4 Terrible Things That Happen To Your Body When You Run Too Much | The Human Body

Running can bring a lot of health benefits to you, but that’s not always the case when you do it for too long. These are 4 terrible things that can happen to your body when you run too much.


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4 Terrible Things That Happen To Your Body When You Run Too Much | The Human Body

Author Since: Sep 20, 2018

  1. i hate running with a passion, but i force myself to do it everyday. the only motivation I have is that it is super good for my heart, lungs, and possibly even my mental health (even though I always think angry thoughts when I run lol)

    i'm sure there are things that are not good for your body, but the positives vastly outweigh the negatives. and the negatives here can all be remedied by proper diet and care

  2. Relax. All this is, is some balance. Running addicts (I've met a few admitting to that, so don't tell me they don't exist) want to hear that more is MORE is MORE MORE MORE (just like any other addict), so are not going to like hearing there could be anything but good in their fix taking. If you're running marathons, there's a fair chance that you at very least receive lots of natural morphine as a reward for this already, so you might get quite angry if someone tells you your kidneys don't like it as much as you do.

    But relax. Notice, there's no suggestion that you die from any of the effects of this? At very least it's reasonably harmless in the longer term. (That is if you're not my addict mate who kept popping the pain killers to shut his back up, and had a disk explode on him during an ultramarathon). Keep on taking that drug. There's probably some net overall benefit, and even if there isn't, you're enjoying it so tell all the scolders to just go to hell and go find their own ways to have fun.

    The pernicious side of the backlash type response to this suggestion that more might not always be more is that the idea that "EXERCISE" is something like running a marathon. It's what puts non-runners off. It sets stupid standards for people with other priorities who give this "EXERCISE" thing (it's BIG, so it needs Capitals) a go. It creates a stupid two-speed world of "real runners" and "slobs" (or "sane people" and "masochists" – same stupidity; different application).

    There's a third way, and it's better than the idea that athletics is for the half-percent (and it doesn't matter which side you choose to make that misperception from). The third way is epitomised by Parkrun (look it up if you live under a rock and have never heard of it). Concepts like "No pain; No pain" make a lot more sense for the majority of people than does the idea that you should strive and overcome all day, every day. A moderate amount of exercise is all it takes to get most of the benefits of an exercise for a modest investment of time, and for a minimised risk of injury.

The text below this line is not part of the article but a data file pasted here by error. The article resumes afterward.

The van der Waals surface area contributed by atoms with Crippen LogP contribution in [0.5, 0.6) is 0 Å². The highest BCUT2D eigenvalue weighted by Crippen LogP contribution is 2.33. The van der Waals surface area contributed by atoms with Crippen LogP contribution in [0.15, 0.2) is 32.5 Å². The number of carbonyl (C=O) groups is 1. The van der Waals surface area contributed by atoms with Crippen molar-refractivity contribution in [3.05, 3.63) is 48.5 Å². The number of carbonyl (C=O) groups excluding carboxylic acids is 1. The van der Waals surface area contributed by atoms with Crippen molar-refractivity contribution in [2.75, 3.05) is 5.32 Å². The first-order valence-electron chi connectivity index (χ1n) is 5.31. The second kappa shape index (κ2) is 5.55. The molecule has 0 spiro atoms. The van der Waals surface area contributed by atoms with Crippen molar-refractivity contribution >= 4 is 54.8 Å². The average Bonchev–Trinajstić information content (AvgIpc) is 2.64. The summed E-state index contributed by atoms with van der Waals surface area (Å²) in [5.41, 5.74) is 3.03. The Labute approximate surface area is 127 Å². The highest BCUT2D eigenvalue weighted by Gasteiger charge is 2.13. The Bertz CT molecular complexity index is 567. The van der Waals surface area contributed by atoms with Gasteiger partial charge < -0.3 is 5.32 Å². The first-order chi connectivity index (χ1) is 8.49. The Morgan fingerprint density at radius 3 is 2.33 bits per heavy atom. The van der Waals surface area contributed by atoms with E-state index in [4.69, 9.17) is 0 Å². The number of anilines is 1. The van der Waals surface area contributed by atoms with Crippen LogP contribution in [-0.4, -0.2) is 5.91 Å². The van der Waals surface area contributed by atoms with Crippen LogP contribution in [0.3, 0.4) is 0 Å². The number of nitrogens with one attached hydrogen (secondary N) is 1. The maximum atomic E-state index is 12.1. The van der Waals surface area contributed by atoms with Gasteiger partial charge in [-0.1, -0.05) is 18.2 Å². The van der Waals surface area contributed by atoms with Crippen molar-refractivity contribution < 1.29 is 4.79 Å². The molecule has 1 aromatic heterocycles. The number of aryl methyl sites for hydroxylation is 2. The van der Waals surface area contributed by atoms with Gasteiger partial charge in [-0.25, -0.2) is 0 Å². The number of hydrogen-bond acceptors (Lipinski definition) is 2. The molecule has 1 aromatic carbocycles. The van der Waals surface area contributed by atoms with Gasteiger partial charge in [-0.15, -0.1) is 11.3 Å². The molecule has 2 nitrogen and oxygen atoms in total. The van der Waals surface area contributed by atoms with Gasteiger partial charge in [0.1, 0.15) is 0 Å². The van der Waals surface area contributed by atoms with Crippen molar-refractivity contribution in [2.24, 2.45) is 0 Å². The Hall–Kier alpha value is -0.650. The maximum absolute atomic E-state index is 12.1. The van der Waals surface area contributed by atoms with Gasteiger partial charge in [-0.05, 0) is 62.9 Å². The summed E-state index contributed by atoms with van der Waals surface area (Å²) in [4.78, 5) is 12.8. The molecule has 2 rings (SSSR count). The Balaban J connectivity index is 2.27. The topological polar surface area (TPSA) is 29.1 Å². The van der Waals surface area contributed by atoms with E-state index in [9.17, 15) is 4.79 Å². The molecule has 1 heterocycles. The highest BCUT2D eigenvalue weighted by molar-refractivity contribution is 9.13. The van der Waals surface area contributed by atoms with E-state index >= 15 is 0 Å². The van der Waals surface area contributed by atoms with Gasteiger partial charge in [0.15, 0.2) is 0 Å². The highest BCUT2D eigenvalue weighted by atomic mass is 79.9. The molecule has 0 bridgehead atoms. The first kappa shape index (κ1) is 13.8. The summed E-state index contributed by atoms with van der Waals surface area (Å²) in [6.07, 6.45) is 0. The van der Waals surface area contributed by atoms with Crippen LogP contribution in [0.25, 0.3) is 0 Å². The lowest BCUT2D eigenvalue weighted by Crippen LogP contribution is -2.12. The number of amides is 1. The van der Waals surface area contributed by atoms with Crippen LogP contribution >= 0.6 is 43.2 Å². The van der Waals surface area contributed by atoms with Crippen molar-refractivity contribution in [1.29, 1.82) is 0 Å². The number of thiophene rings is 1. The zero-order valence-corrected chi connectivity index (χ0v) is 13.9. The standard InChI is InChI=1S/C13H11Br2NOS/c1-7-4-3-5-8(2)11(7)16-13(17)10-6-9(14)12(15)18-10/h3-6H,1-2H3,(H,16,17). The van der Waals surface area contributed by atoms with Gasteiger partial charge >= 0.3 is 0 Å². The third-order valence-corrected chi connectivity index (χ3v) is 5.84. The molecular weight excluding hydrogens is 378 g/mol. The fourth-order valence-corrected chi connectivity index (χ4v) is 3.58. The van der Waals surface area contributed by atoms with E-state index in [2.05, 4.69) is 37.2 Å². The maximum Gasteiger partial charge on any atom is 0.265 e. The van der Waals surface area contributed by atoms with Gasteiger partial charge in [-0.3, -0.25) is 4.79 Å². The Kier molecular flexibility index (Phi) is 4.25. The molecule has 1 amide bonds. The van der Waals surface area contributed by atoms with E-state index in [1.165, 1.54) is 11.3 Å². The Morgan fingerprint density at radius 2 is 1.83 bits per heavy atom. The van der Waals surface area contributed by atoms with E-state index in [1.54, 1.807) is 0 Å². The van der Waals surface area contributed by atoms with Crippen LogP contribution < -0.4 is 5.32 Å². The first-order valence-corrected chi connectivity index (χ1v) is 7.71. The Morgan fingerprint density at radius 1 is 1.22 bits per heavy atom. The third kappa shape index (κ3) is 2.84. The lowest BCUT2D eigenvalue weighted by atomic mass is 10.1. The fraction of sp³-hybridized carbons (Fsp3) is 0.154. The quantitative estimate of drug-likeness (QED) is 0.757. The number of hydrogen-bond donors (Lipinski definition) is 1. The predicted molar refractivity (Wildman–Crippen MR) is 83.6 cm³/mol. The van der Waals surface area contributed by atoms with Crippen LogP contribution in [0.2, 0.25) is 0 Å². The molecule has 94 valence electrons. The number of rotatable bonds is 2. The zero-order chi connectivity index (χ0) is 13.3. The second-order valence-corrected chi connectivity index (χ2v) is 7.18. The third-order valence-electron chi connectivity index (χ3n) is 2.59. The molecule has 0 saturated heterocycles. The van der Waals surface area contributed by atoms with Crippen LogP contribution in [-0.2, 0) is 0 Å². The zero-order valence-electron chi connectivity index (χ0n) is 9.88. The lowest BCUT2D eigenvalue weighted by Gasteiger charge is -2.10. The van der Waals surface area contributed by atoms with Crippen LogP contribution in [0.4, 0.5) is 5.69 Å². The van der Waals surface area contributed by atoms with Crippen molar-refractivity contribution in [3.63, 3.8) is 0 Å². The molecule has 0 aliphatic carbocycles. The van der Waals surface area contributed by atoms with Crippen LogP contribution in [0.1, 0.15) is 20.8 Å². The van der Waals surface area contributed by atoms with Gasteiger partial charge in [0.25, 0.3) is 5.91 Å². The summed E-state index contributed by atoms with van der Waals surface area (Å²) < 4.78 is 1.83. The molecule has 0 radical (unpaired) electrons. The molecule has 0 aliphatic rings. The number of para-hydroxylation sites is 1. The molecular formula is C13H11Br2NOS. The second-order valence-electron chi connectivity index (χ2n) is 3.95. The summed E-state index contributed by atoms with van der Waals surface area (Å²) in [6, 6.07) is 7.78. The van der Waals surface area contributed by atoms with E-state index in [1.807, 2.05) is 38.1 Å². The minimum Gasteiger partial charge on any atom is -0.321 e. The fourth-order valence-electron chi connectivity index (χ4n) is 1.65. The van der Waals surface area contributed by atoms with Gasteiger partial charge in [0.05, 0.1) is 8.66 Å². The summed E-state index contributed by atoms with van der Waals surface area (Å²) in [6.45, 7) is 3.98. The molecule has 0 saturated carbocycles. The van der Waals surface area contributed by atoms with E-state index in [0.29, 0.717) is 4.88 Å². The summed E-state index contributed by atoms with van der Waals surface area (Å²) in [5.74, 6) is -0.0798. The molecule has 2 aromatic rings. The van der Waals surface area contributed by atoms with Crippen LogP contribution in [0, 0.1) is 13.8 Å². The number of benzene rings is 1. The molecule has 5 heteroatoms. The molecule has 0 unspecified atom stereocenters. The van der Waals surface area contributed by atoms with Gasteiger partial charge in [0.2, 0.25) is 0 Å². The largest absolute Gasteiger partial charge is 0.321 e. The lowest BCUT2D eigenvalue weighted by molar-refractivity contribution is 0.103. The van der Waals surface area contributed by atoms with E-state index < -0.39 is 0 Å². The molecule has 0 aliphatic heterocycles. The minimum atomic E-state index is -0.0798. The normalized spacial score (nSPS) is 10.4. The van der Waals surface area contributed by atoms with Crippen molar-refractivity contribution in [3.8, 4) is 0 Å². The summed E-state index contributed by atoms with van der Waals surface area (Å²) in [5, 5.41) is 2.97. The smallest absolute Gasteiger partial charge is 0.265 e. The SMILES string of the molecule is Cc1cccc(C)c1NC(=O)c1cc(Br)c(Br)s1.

The idea that you have to run to start running is the first terrible mistake people make, depriving themselves of better health (the majority – which should matter more than what happens to a trivially small percentage?) Walk, run, walk. Don't do too much. That's the right way to start for the vast majority. Do SOMETHING, yes, but as soon as you're managing that, don't put yourself off by making it hurt, and don't mess yourself up by following the vanity narratives some of those who make more of the marathons etc than just the actual running are so good at scripting. Yes, run a marathon. No, not this year if you're over 40. Not next year, either. Get your tendons in better shape first.

    My current passion for this third way is due to a muscle tear. I ran. I got carried away with it (largely by not doing the kind of joy-killing you do by comparing yourself to others). I sprinted across a street on the way home one day. Pop! Because the muscles strengthen quicker than the connective tissue does. And it's back again. If you pop it, it pops every time you let vanity (or even some more acceptible form of ambition) be your guide.

    One of the things you learn, once you get into a nice groove of regular exercise that doesn't threaten to lay you low, is that more is less. "Train for intensity"? No! Not unless you're 20-something and bulletproof, or have been training to at least some extent for the last several years. More force is more risk. The time saving isn't worth it. … Just an example of a completely different way of getting that exercise fix.

    And if it all works out well long enough, maybe try a marathon. Sure. You might have some hidden talent for it, even. It's just that a goal like that should not be the point of ordinary health-focused exercise. (And what people who have become locked into that way of doing things is irrelevant to downright harmful outside of that narrow scope of the 1%).

  3. Nobody talks about how your stop feeling sensation on your legs until you start running like a toddler then you can't walk no more because you can't feel them at all. Yup that was me in the beginning of track

  4. well you got to push through these things,dont ya? and really only terrible things happen if you run too much if you either overtrain,are very unprepared like running 5 miles randomly if you havent trained at all and you have bad eating style and no rest,or your sick

  5. Utterly shit sports like mma, sumo wrestling, marathon running, power lifting, eating challenge, strongman competition, bodybuilding etc. must be banned worldwide.